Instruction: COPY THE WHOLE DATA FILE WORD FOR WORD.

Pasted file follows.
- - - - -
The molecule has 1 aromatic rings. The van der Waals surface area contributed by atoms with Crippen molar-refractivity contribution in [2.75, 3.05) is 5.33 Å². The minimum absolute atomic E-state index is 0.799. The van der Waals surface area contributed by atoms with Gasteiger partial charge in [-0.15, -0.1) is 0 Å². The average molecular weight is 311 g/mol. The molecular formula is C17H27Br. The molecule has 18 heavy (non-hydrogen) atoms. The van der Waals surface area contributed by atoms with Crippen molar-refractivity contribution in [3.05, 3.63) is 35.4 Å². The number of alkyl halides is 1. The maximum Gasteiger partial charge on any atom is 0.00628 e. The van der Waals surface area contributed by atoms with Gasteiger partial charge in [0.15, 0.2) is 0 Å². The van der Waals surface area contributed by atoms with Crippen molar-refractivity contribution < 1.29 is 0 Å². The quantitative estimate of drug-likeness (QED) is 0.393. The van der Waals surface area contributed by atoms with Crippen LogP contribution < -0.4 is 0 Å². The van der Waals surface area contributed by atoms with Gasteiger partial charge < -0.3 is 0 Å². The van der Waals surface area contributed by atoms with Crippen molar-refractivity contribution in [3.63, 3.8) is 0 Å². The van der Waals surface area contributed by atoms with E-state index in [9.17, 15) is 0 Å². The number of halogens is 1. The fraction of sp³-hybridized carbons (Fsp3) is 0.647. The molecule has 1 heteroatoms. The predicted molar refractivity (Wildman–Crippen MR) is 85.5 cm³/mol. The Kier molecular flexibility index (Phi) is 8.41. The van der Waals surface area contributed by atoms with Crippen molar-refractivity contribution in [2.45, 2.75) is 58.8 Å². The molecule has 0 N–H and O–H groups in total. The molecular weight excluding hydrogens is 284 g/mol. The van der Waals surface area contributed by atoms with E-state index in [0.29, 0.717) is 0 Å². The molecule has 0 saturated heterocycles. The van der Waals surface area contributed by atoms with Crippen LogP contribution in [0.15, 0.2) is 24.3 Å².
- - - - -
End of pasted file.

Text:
The molecule has 1 aromatic rings. The van der Waals surface area contributed by atoms with Crippen molar-refractivity contribution in [2.75, 3.05) is 5.33 Å². The minimum absolute atomic E-state index is 0.799. The van der Waals surface area contributed by atoms with Gasteiger partial charge in [-0.15, -0.1) is 0 Å². The average molecular weight is 311 g/mol. The molecular formula is C17H27Br. The molecule has 18 heavy (non-hydrogen) atoms. The van der Waals surface area contributed by atoms with Crippen molar-refractivity contribution in [3.05, 3.63) is 35.4 Å². The number of alkyl halides is 1. The maximum Gasteiger partial charge on any atom is 0.00628 e. The van der Waals surface area contributed by atoms with Gasteiger partial charge in [0.15, 0.2) is 0 Å². The van der Waals surface area contributed by atoms with Crippen molar-refractivity contribution < 1.29 is 0 Å². The quantitative estimate of drug-likeness (QED) is 0.393. The van der Waals surface area contributed by atoms with Crippen LogP contribution < -0.4 is 0 Å². The van der Waals surface area contributed by atoms with Gasteiger partial charge < -0.3 is 0 Å². The van der Waals surface area contributed by atoms with Crippen molar-refractivity contribution in [3.63, 3.8) is 0 Å². The van der Waals surface area contributed by atoms with E-state index in [9.17, 15) is 0 Å². The number of halogens is 1. The fraction of sp³-hybridized carbons (Fsp3) is 0.647. The molecule has 1 heteroatoms. The predicted molar refractivity (Wildman–Crippen MR) is 85.5 cm³/mol. The Kier molecular flexibility index (Phi) is 8.41. The van der Waals surface area contributed by atoms with Crippen molar-refractivity contribution in [2.45, 2.75) is 58.8 Å². The molecule has 0 N–H and O–H groups in total. The molecular weight excluding hydrogens is 284 g/mol. The van der Waals surface area contributed by atoms with E-state index in [0.29, 0.717) is 0 Å². The molecule has 0 saturated heterocycles. The van der Waals surface area contributed by atoms with Crippen LogP contribution in [0.15, 0.2) is 24.3 Å².